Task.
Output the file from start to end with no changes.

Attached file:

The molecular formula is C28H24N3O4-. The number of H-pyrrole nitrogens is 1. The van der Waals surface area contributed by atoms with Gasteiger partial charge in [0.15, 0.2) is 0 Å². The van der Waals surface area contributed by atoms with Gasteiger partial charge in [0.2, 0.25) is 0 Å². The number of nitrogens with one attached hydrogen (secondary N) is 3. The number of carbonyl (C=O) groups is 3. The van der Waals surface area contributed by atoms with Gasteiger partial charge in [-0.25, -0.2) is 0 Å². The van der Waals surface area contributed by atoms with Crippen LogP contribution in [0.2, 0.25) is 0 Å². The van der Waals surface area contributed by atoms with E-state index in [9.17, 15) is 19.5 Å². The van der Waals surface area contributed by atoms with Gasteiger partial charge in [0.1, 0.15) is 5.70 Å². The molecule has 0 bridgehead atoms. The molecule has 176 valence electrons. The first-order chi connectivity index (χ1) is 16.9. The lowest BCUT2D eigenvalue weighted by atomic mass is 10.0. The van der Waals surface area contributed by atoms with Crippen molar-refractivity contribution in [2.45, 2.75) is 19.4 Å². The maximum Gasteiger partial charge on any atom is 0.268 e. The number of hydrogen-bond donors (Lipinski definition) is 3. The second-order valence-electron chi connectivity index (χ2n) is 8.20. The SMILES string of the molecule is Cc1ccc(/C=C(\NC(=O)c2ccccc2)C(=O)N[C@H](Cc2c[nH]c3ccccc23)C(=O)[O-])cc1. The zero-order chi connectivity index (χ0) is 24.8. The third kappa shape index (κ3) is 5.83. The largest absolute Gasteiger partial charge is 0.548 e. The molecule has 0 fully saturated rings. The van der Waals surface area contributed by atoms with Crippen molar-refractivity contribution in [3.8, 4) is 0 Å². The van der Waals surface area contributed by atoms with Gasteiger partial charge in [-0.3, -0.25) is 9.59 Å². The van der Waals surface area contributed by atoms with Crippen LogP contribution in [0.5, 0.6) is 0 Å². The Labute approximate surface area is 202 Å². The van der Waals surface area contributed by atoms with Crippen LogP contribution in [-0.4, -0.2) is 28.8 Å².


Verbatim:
The molecular formula is C28H24N3O4-. The number of H-pyrrole nitrogens is 1. The van der Waals surface area contributed by atoms with Gasteiger partial charge in [0.15, 0.2) is 0 Å². The van der Waals surface area contributed by atoms with Gasteiger partial charge in [0.2, 0.25) is 0 Å². The number of nitrogens with one attached hydrogen (secondary N) is 3. The number of carbonyl (C=O) groups is 3. The van der Waals surface area contributed by atoms with Gasteiger partial charge in [-0.25, -0.2) is 0 Å². The van der Waals surface area contributed by atoms with Crippen LogP contribution in [0.2, 0.25) is 0 Å². The van der Waals surface area contributed by atoms with E-state index in [9.17, 15) is 19.5 Å². The van der Waals surface area contributed by atoms with Gasteiger partial charge in [0.1, 0.15) is 5.70 Å². The molecule has 0 bridgehead atoms. The molecule has 176 valence electrons. The first-order chi connectivity index (χ1) is 16.9. The lowest BCUT2D eigenvalue weighted by atomic mass is 10.0. The van der Waals surface area contributed by atoms with Crippen molar-refractivity contribution in [2.45, 2.75) is 19.4 Å². The maximum Gasteiger partial charge on any atom is 0.268 e. The number of hydrogen-bond donors (Lipinski definition) is 3. The second-order valence-electron chi connectivity index (χ2n) is 8.20. The SMILES string of the molecule is Cc1ccc(/C=C(\NC(=O)c2ccccc2)C(=O)N[C@H](Cc2c[nH]c3ccccc23)C(=O)[O-])cc1. The zero-order chi connectivity index (χ0) is 24.8. The third kappa shape index (κ3) is 5.83. The largest absolute Gasteiger partial charge is 0.548 e. The molecule has 0 fully saturated rings. The van der Waals surface area contributed by atoms with Crippen molar-refractivity contribution in [3.8, 4) is 0 Å². The van der Waals surface area contributed by atoms with Gasteiger partial charge in [-0.3, -0.25) is 9.59 Å². The van der Waals surface area contributed by atoms with Crippen LogP contribution in [0.5, 0.6) is 0 Å². The Labute approximate surface area is 202 Å². The van der Waals surface area contributed by atoms with Crippen LogP contribution in [-0.4, -0.2) is 28.8 Å².